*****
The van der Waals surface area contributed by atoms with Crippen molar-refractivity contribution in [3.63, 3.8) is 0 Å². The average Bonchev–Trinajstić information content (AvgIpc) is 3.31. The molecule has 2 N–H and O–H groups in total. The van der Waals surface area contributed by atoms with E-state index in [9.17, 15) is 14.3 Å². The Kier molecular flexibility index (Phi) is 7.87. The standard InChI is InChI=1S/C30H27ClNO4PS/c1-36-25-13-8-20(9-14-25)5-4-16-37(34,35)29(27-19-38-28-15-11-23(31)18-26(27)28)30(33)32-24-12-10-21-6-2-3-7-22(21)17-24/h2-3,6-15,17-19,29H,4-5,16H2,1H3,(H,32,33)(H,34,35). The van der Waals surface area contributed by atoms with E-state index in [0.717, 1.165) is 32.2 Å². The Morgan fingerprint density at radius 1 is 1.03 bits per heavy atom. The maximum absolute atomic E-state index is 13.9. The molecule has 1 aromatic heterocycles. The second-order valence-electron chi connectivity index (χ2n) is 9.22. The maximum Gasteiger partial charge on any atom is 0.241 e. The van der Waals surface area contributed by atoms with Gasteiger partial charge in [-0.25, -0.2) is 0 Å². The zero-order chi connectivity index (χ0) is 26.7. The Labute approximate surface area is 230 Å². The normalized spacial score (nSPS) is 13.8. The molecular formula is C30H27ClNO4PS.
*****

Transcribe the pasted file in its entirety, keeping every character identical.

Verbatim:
The van der Waals surface area contributed by atoms with Crippen molar-refractivity contribution in [3.63, 3.8) is 0 Å². The average Bonchev–Trinajstić information content (AvgIpc) is 3.31. The molecule has 2 N–H and O–H groups in total. The van der Waals surface area contributed by atoms with E-state index in [9.17, 15) is 14.3 Å². The Kier molecular flexibility index (Phi) is 7.87. The standard InChI is InChI=1S/C30H27ClNO4PS/c1-36-25-13-8-20(9-14-25)5-4-16-37(34,35)29(27-19-38-28-15-11-23(31)18-26(27)28)30(33)32-24-12-10-21-6-2-3-7-22(21)17-24/h2-3,6-15,17-19,29H,4-5,16H2,1H3,(H,32,33)(H,34,35). The van der Waals surface area contributed by atoms with E-state index in [0.717, 1.165) is 32.2 Å². The Morgan fingerprint density at radius 1 is 1.03 bits per heavy atom. The maximum absolute atomic E-state index is 13.9. The molecule has 1 aromatic heterocycles. The second-order valence-electron chi connectivity index (χ2n) is 9.22. The maximum Gasteiger partial charge on any atom is 0.241 e. The van der Waals surface area contributed by atoms with Gasteiger partial charge in [-0.25, -0.2) is 0 Å². The zero-order chi connectivity index (χ0) is 26.7. The Labute approximate surface area is 230 Å². The normalized spacial score (nSPS) is 13.8. The molecular formula is C30H27ClNO4PS.